'Habit is TEN natures!' If I could but make others see with my eyes how much this saying should mean to the educator! How habit, in the hands of the mother, is as his wheel to the potter, his knife to the carver––the instrument by means of which she turns out the design she has already conceived in her brain. Observe, the material is there to begin with; his wheel will not enable the potter to produce a porcelain cup out of coarse clay; but the instrument is as necessary as the material or the design (page 97).
Nature then, strong as she is, is not invincible; and, at her best, Nature is not to be permitted to ride rampant. Bit and bridle, hand and voice, will get the utmost of endeavour out of her if her training be taken in hand in time; but let Nature run wild, like the forest ponies, and not spur nor whip will break her in(page 104).Laura Berk illustrates the intertwined roles of nature and nurture with studies on temperament, which encompasses activity level, attentiveness, and regulation of emotions in a dynamic setting. Research shows that forty percent of babies enjoy new experiences, while twenty percent show fear and physiological responses to novelty. Shy babies show more interest in new toys when parents encourage them with excitement, warmth, encouragement, and guidance. When parents behave in the same way for outgoing babies, they discourage exploration of new toys. Thus, parents must base the way they nurture upon the nature of the child, which is why understanding learning styles taught me how to bring out the best on my two polar opposite kids. She concludes, "The substantial malleability of temperament in infancy and early childhood is explained, in a large measure, by the fact that many parents and other adults are sucessful in guiding children with maladaptive tendencies toward more effective functioning" (page 29).
Charlotte Mason also understood the need to tailor one's approach to the temperament of the child. She did not recommend throwing too heavy a burden on easily distracted Kitty, while Guy's father gave explosive Guy the responsibility of chasing away his anger by racing Mr. Cross-man. She recommended showing the sullen young ladies, Agnes and Dorothy, the hatefulness of her sullen moods in a direct, but gentle manner, while confronting Kitty with her faults was a heavy, weary weight. She saw how the older, more resilient forgetful Fred could face his faults head-on with some pointers from his parents, but the younger, more timid fibbing Fanny needed her parents to help her love the truth rather than see her fault.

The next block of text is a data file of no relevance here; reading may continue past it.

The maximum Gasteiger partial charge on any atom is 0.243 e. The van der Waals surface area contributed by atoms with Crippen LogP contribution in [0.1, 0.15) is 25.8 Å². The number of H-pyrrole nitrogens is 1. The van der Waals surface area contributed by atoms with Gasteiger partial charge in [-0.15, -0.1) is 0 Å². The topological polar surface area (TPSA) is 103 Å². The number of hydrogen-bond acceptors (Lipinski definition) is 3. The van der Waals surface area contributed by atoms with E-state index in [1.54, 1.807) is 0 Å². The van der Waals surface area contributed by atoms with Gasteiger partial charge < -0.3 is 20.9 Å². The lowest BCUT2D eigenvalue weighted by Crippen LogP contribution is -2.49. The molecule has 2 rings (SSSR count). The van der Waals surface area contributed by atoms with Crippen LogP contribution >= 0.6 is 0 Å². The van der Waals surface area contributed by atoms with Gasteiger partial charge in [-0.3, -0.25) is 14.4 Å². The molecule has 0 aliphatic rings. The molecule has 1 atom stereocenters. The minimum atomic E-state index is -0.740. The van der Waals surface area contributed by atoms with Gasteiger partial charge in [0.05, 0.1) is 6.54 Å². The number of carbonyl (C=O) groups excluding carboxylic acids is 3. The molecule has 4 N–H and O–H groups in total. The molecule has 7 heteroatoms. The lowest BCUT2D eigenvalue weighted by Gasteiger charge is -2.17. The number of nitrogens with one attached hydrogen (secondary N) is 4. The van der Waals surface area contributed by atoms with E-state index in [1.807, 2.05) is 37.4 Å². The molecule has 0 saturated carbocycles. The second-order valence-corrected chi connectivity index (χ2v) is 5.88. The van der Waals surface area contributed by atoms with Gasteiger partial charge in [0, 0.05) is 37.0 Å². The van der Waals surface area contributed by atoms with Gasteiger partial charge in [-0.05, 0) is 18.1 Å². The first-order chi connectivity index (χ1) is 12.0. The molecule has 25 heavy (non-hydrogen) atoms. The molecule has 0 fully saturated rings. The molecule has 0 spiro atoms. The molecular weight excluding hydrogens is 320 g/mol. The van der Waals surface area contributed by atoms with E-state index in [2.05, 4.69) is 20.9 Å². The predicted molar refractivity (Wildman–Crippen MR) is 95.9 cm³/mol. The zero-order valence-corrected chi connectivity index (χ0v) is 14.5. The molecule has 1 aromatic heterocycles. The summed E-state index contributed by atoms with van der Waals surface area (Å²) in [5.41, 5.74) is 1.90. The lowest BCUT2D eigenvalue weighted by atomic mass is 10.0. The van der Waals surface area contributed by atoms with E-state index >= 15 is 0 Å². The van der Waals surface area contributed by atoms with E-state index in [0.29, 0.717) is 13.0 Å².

On one thing, both Laura and Charlotte agree--parents can make a tremendous difference in guiding children. Laura concluded, "Downplaying the role of parents--suggesting that they are relatively unimportant in socialization--does both families and society a disservice" (page 30). While Charlotte disagreed with the educational philosophy of Rousseau, she credits him for awakening parents to the most important job of their life:
He was one of the few educationalists who made his appeal to the parental instincts. He did not say, 'We have no hope of the parents, let us work for the children!' Such are the faint-hearted and pessimistic things we say today. What he said was, in effect, "Fathers and mothers, this is your work, and you only can do it. It rests with you, parents of young children, to be the saviours of society unto a thousand generations. Nothing else matters. The avocations about which people weary themselves are as foolish child's play compared with this one serious business of bringing up our children in advance of ourselves (pages 2 and 3).